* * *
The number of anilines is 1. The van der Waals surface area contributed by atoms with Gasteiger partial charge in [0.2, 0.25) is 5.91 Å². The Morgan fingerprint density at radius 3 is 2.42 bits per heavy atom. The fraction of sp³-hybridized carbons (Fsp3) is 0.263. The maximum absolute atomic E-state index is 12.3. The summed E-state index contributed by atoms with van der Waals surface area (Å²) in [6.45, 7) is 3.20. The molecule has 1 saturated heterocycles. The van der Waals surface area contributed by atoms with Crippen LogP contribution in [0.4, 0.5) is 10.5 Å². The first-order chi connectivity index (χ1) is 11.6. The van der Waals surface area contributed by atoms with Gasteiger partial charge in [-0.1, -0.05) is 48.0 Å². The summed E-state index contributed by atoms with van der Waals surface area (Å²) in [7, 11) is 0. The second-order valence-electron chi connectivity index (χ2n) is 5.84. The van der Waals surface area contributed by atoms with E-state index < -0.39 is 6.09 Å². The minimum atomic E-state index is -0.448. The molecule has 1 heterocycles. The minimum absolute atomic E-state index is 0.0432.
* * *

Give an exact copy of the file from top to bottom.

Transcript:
The number of anilines is 1. The van der Waals surface area contributed by atoms with Gasteiger partial charge in [0.2, 0.25) is 5.91 Å². The Morgan fingerprint density at radius 3 is 2.42 bits per heavy atom. The fraction of sp³-hybridized carbons (Fsp3) is 0.263. The maximum absolute atomic E-state index is 12.3. The summed E-state index contributed by atoms with van der Waals surface area (Å²) in [6.45, 7) is 3.20. The molecule has 1 saturated heterocycles. The van der Waals surface area contributed by atoms with Crippen LogP contribution in [0.4, 0.5) is 10.5 Å². The first-order chi connectivity index (χ1) is 11.6. The van der Waals surface area contributed by atoms with Gasteiger partial charge in [-0.1, -0.05) is 48.0 Å². The summed E-state index contributed by atoms with van der Waals surface area (Å²) in [7, 11) is 0. The second-order valence-electron chi connectivity index (χ2n) is 5.84. The van der Waals surface area contributed by atoms with E-state index < -0.39 is 6.09 Å². The minimum atomic E-state index is -0.448. The molecule has 1 heterocycles. The minimum absolute atomic E-state index is 0.0432.